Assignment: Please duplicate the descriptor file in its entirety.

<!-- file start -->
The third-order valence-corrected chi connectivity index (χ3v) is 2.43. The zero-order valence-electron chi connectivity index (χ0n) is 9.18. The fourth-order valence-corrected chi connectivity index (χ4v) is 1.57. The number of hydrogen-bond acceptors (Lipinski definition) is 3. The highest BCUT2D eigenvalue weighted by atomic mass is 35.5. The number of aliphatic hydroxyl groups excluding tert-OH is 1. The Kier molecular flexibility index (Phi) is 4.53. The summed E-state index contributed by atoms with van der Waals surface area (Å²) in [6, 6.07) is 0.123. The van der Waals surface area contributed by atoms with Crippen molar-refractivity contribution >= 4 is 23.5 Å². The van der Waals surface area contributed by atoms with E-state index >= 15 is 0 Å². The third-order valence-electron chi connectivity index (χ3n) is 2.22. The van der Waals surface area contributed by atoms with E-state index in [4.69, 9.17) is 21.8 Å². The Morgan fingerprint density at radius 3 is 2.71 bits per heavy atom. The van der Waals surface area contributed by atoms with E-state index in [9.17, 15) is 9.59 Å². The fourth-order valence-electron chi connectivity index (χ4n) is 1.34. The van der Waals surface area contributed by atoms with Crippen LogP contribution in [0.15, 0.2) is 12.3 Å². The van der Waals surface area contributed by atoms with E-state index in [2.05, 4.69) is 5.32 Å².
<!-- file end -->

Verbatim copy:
The third-order valence-corrected chi connectivity index (χ3v) is 2.43. The zero-order valence-electron chi connectivity index (χ0n) is 9.18. The fourth-order valence-corrected chi connectivity index (χ4v) is 1.57. The number of hydrogen-bond acceptors (Lipinski definition) is 3. The highest BCUT2D eigenvalue weighted by atomic mass is 35.5. The number of aliphatic hydroxyl groups excluding tert-OH is 1. The Kier molecular flexibility index (Phi) is 4.53. The summed E-state index contributed by atoms with van der Waals surface area (Å²) in [6, 6.07) is 0.123. The van der Waals surface area contributed by atoms with Crippen molar-refractivity contribution >= 4 is 23.5 Å². The van der Waals surface area contributed by atoms with E-state index >= 15 is 0 Å². The third-order valence-electron chi connectivity index (χ3n) is 2.22. The van der Waals surface area contributed by atoms with E-state index in [4.69, 9.17) is 21.8 Å². The Morgan fingerprint density at radius 3 is 2.71 bits per heavy atom. The van der Waals surface area contributed by atoms with E-state index in [9.17, 15) is 9.59 Å². The fourth-order valence-electron chi connectivity index (χ4n) is 1.34. The van der Waals surface area contributed by atoms with Crippen LogP contribution in [0.15, 0.2) is 12.3 Å². The van der Waals surface area contributed by atoms with E-state index in [2.05, 4.69) is 5.32 Å².